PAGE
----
Bouhired, Djamila (1937–)

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Bouhired, Djamila (1937–)

Algerian patriot. Name variations: Djamilah or Jamila. Born 1937 to a middle-class Muslim family in Algiers (some sources cite 1935); m. Jacques Vergès (her French attorney); children: Nadyah (adopted), Maryam, Ilyas.

Algerian heroine of the War of National Liberation from France (1954–62), known throughout the Middle East as "the Arab Joan of Arc"; at 16, convinced that her activities would hasten the day of Algerian independence, was taught to plant bombs by an activist; while under arrest, was fired at by the leader of her organization in order to prevent her from revealing information about him (1957); as soon as she had recovered from her wounds, was interrogated and tortured by French captors for 17 days, but would not reveal any information; was tried before a military court in Algeria (mid-July 1957), which was regarded by many observers as a travesty of justice; was found guilty and sentenced to die on the guillotine, but public opinion—both in France and internationally—had begun to turn against the war; with her cause taken up by French intellectuals, was granted a reprieve from the guillotine; because of international pressure, sentence commuted to life imprisonment (1958); with Algerian independence (1962), was released and returned to Algiers.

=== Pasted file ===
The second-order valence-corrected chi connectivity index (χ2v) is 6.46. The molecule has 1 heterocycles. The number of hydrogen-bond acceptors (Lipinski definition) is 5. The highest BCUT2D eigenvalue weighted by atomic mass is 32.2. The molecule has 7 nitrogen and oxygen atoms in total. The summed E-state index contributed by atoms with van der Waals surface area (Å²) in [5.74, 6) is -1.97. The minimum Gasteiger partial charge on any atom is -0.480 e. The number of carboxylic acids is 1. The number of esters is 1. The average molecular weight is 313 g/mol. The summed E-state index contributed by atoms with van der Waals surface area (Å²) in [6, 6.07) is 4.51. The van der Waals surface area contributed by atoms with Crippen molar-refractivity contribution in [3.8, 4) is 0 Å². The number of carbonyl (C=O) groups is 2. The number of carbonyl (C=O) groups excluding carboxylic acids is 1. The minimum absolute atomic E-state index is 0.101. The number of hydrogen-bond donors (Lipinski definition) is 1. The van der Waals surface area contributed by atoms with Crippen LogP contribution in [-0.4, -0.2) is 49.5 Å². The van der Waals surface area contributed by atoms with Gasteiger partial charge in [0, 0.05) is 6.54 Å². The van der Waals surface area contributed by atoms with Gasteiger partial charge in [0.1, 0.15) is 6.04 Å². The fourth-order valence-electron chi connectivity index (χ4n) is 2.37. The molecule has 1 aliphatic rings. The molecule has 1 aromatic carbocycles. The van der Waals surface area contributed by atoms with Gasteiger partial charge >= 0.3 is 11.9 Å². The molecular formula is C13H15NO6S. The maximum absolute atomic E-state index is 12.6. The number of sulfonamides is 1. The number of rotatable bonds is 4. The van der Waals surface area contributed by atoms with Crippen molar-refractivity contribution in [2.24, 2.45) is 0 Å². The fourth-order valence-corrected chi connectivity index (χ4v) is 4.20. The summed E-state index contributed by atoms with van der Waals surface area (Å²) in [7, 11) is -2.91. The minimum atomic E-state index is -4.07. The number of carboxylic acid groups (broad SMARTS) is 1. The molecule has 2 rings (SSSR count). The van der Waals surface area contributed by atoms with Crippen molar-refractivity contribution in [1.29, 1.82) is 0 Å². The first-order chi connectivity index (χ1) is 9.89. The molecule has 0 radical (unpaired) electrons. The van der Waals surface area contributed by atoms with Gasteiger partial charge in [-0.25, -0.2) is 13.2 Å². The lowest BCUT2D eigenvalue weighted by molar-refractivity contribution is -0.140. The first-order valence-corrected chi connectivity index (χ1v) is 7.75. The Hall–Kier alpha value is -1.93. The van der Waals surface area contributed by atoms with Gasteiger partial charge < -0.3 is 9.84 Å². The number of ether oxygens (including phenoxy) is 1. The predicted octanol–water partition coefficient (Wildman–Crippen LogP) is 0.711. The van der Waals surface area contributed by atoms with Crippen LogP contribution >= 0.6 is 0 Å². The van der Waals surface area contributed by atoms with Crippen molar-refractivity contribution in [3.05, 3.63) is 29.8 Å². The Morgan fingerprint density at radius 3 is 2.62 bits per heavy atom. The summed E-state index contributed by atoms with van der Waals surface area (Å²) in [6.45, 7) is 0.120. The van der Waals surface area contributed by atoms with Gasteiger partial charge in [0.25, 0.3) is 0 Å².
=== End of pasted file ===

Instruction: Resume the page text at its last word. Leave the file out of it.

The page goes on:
See also The Battle of Algiers (1966); and Women in World History.